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Written by guest blogger Laura Yie

Having recently started out as a freelancer in the translation industry, I am quickly becoming acquainted with the realities of being a freelancer. In this post, I’ll be talking through the pros and cons of freelancing.

Having never been a 9-5 or a morning person myself, freelancing has always seemed the perfect set-up for me. Whilst everyone else is stuck in the morning rush hour traffic, freelancers can peacefully enjoy some extra time in bed. What I had failed to take into account, were the hidden benefits of being forced to go out to work or lectures each day. As a freelancer working from home, the line between your work and home-life can become increasingly blurred, and it’s dangerously easy to spend whole days at home in your pyjamas. A good solution to these challenges can be to rent a desk in a shared office, or work from a local cafe. This way you can enjoy the best of both worlds: the flexibility of freelance work and the separation of work and home-environments.  Either way, for freelancers who spend a lot of time sat behind a computer, it’s important to find time to go out and do something active!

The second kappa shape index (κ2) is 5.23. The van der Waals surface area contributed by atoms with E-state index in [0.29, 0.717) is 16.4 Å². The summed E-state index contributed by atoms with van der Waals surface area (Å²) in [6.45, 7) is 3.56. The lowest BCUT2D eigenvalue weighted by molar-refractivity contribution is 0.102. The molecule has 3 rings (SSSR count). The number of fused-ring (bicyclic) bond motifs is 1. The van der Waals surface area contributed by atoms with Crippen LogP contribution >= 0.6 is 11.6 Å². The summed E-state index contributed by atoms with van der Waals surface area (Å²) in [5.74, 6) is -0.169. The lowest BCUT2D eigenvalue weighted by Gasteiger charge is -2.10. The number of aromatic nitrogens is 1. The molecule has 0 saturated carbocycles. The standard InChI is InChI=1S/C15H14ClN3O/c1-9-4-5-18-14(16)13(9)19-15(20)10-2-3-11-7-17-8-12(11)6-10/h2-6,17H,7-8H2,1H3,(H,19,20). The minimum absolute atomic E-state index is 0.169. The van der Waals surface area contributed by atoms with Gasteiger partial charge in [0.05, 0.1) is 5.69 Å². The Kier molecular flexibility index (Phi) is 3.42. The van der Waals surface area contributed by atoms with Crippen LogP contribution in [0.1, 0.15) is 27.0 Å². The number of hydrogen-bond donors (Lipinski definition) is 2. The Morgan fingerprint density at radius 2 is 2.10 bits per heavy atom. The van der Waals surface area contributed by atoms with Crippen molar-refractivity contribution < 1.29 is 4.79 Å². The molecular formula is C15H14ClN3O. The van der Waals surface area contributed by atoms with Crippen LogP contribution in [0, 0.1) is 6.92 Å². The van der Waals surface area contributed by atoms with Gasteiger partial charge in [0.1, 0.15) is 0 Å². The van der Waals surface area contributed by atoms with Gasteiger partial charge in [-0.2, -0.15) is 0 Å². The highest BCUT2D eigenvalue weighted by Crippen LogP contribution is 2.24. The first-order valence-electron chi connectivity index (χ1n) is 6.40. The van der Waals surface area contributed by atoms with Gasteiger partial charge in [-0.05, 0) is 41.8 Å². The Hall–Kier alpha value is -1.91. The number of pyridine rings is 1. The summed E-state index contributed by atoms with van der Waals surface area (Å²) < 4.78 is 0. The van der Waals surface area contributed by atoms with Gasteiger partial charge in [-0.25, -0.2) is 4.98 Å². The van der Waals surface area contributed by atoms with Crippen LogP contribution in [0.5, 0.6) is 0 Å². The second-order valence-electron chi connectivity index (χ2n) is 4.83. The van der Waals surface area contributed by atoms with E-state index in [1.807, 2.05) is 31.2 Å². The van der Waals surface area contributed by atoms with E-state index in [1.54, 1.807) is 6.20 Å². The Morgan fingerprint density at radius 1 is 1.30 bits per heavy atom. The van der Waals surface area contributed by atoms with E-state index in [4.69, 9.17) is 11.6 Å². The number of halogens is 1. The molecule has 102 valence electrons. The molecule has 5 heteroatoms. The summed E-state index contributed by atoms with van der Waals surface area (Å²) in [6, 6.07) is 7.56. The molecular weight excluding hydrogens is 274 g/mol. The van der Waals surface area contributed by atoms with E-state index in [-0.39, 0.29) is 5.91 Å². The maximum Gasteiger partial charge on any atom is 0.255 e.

Freelancing helps and forces you to develop a whole range of new skills, both professionally and personally. You will have to learn how to manage your time and finances, how to market your skills, and you’ll learn new skills as you work in new areas of your field. In some cases, these skills are learnt and perfected gradually throughout a freelancer’s career, but in other, more stressful cases, you’ll be thrown in at the deep end, perhaps encountering a technical problem for the first time a few hours before a project is due.

This leads on to my next point: you are your own boss. You can take time off when you want, and work from where you want, which is priceless for anyone who loves to travel or wants to live in a smaller rural area with no in-house positions in their field. However, this freedom comes with responsibility. Freelancers are fully responsible for their work and often won’t have colleagues to turn to when problems arise. You have to be on top of your deadlines, and finances: setting aside money for taxes, keeping up-to-date with invoices, paying for your own softwares or equipment, and managing without the security a set monthly salary.

All in all, there are some great aspects and some difficult aspects to freelancing, and it will suit some more them others. When deciding if freelancing is for you, the autonomy and flexibility from freelancing has to be weighed up against a lack of routine, increased responsibility and a lack of financial security.